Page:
Oh yeah, I’m really a writer and I haven’t talked about writing in a long time. I’ve been pursuing drawing for a couple of reasons. One, sometimes you just need a break from writing. I write novels, big ones with very complex plots and lots of characters and interesting plot twists. It takes a lot of brain power to manage all of it and there are many days when you can’t see the forest, or the trees, or how the heck you are going to get yourself out of the mess you’ve made.
One of the beauties of drawing is you get instant feedback. Does that line really go there? Well, lookee, yes it does. Does that squiggly line really look like the leaf in front of me? Kinda. Getting there.
What I also found fascinating about learning about drawing is that beginning art students are a lot like beginning writers. Everyone wants to focus on the specific details right now: they want their drawing to look EXACTLY like what they are seeing in front of them. First time writers want their first drafts to be EXACTLY like the book they saw in their head. Both need to learn that you have to plan your project. You pencil in the main elements, find your dark and light areas, get a feel for the totality of the piece and then focus in on the fine detail.
This week I have failed once again to do one drawing a day, but I do want to share what I did in last week’s art class. Our instructor, Mr. Lee had us all go down to the art school’s “lending library.” It is a collection of interesting artifacts that are not quite museum quality, but are too interesting to get rid of. The pieces come from all over the globe and we were tasked with picking out objects that we thought were interesting.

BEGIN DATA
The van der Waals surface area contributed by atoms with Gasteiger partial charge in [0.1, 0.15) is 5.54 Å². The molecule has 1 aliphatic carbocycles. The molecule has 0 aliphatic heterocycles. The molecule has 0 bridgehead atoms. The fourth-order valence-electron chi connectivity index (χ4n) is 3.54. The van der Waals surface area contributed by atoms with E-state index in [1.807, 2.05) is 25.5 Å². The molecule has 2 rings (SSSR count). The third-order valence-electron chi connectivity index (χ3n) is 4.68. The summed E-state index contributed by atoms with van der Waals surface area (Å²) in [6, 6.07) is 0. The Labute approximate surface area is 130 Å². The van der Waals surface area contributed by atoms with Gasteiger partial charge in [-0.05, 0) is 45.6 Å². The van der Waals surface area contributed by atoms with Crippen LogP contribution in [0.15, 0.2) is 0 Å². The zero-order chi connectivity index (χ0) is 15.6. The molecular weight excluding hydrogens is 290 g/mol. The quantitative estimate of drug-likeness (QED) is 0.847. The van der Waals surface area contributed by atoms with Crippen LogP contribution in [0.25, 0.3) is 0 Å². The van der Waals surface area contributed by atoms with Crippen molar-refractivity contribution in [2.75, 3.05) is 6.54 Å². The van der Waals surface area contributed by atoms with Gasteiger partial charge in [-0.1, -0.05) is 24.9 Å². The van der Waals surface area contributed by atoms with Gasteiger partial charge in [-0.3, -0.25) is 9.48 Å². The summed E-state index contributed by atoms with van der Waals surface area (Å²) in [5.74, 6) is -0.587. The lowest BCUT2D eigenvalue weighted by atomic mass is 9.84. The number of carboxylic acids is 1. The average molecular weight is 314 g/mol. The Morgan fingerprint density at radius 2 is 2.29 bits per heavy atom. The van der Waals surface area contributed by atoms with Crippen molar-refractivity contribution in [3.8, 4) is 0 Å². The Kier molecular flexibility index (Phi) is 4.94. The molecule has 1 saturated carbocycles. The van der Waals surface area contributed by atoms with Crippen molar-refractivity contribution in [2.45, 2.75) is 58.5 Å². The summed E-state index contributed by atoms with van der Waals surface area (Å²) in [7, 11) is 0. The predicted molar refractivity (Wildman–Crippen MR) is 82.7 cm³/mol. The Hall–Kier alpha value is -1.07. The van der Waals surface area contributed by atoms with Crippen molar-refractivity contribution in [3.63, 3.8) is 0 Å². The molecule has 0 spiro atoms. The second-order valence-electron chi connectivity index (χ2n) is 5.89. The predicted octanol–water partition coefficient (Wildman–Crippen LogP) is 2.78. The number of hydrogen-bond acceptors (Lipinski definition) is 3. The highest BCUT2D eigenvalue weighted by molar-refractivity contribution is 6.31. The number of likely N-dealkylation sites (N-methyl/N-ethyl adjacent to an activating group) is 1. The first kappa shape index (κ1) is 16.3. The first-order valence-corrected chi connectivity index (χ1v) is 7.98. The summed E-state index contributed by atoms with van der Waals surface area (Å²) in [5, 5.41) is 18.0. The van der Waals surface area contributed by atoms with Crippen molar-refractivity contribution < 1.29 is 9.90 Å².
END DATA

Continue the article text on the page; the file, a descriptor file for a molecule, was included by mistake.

We brought them back to our class room and Mr. Lee arranged them on big display tables.
We were asked to zoom in on one particular section, I took a photo of the section that I liked to establish my framing.
For the next step of the exercise we used soft pencils or graphite powder to add a mid tone across the entire page. Then we sketched our image, and used erasers to reveal the highlights. It was a fun exercise and I took lots of photos for future still life references.
Stay tuned for more. I hope you have enjoyed what I’m trying to do, which is practice, practice, practice. You are welcome to use these images in your blogs, all I ask is that you credit them to Rachel Funk Heller and add a link to this site, rachelfunkheller.com Thanks for stopping by!